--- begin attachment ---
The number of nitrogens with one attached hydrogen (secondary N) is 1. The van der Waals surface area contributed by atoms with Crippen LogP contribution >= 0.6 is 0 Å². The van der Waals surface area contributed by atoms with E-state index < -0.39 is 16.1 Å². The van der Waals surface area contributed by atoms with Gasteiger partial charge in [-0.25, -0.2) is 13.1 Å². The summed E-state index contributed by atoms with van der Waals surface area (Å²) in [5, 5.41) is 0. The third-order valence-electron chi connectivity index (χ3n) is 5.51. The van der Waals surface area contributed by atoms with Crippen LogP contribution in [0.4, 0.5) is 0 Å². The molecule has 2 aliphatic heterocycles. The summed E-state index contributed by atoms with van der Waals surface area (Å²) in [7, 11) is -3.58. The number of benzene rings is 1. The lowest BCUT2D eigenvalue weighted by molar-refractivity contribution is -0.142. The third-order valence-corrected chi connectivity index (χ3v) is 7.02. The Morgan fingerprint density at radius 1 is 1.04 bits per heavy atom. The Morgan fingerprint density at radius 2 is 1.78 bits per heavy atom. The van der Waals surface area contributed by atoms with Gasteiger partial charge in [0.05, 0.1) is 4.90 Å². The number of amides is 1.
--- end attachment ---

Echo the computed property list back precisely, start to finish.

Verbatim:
The number of nitrogens with one attached hydrogen (secondary N) is 1. The van der Waals surface area contributed by atoms with Crippen LogP contribution >= 0.6 is 0 Å². The van der Waals surface area contributed by atoms with E-state index < -0.39 is 16.1 Å². The van der Waals surface area contributed by atoms with Gasteiger partial charge in [-0.25, -0.2) is 13.1 Å². The summed E-state index contributed by atoms with van der Waals surface area (Å²) in [5, 5.41) is 0. The third-order valence-electron chi connectivity index (χ3n) is 5.51. The van der Waals surface area contributed by atoms with Crippen LogP contribution in [0.4, 0.5) is 0 Å². The molecule has 2 aliphatic heterocycles. The summed E-state index contributed by atoms with van der Waals surface area (Å²) in [7, 11) is -3.58. The number of benzene rings is 1. The lowest BCUT2D eigenvalue weighted by molar-refractivity contribution is -0.142. The third-order valence-corrected chi connectivity index (χ3v) is 7.02. The Morgan fingerprint density at radius 1 is 1.04 bits per heavy atom. The Morgan fingerprint density at radius 2 is 1.78 bits per heavy atom. The van der Waals surface area contributed by atoms with Gasteiger partial charge in [0.05, 0.1) is 4.90 Å². The number of amides is 1.